The Labor Department announced on Thursday that new jobless claims had reached their highest point since the Gulf Coast hurricanes in September 2005. For the week ending on March 29, jobless claims jumped by 38,000 to 407,000. Democratic presidential candidates Hillary Clinton and Barack Obama each released statements about the new numbers.
Hillary Clinton seems to be in a lot of trouble. Her campaign may be running out of steam. And eventually, money, as she simply cannot compete with Barack Obama in fundraising numbers. And almost day by day, it seems someone else is calling for her to get out of the race.
The Barack Obama fundraising juggernaut continued to roll along in March as he outraised Hillary Clinton by a 2 to 1 margin last month. The Obama campaign is reporting that they rose over $40 million, while Clinton is expected to have brought in around $20 million. More impressive than the amount of money raised is the number of donors that the campaign is attracting.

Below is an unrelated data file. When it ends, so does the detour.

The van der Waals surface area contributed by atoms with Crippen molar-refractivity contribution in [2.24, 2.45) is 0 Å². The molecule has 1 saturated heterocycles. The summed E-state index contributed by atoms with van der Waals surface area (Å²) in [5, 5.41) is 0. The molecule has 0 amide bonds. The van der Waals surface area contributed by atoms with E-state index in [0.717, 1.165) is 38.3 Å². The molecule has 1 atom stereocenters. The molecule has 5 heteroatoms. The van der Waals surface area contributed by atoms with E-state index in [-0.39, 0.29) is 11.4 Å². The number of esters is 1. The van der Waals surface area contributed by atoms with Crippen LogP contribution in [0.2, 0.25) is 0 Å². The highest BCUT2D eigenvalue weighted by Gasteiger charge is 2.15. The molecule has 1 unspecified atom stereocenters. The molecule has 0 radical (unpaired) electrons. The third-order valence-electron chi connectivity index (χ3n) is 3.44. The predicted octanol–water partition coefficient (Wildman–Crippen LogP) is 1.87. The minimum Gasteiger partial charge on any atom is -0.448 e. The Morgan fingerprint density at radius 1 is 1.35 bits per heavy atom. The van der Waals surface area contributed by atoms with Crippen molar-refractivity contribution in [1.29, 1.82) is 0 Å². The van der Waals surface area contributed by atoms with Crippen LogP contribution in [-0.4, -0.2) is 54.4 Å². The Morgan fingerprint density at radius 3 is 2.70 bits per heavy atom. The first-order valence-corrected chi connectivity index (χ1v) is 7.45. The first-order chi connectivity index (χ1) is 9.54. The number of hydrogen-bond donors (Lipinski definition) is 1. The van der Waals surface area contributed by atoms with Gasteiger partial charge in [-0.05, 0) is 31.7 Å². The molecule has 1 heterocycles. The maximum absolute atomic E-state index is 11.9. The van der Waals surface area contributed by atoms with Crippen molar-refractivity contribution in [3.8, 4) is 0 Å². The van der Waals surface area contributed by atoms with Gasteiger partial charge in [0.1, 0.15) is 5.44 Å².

Since neither Democratic presidential candidate will win enough delegates to secure the party's nomination, party leaders like DNC chair Howard Dean and House Speaker Nancy Pelosi are turning are turning up the heat on the 300 or so undecided super delegates to make up their minds well before the Democratic convention in late August.
This week the Senate will move to reconsider the Foreclosure Prevention Act, which is a bill that would allow families who are facing foreclosure, due to increases in their adjustable rate mortgages, to stay in their homes. Today Senate Majority Leader Harry Reid (D-NV) and Sen. Chris Dodd (D-CT) held a press conference to discuss the bill.
The Republican National Committee (RNC) released a statement today criticizing Democratic presidential candidate Barack Obama for distorting John McCain's position on Iraq as wanting to stay there for 100 years. They claim that, "Obama is adopting the same old school political tactics he claims he opposes by distorting Sen. McCain's remarks for political advantage."
In this week's issue of Newsweek, Republican Presidential candidate John McCain tried to reassure voters about his position on a potential war with Iran. Michael Hirsh interviewed McCain and asked him if his Los Angeles speech last week was designed to quiet some voters' fears that he wants to lead the nation to war against Iran.
John Edwards gave his first public speech today since withdrawing from the Democratic race a couple of months ago. He had lots of nice things to say about both Hillary Clinton and Barack Obama, but dropped no hints about when or if his personal endorsement was coming. "I have a very high opinion of both of them.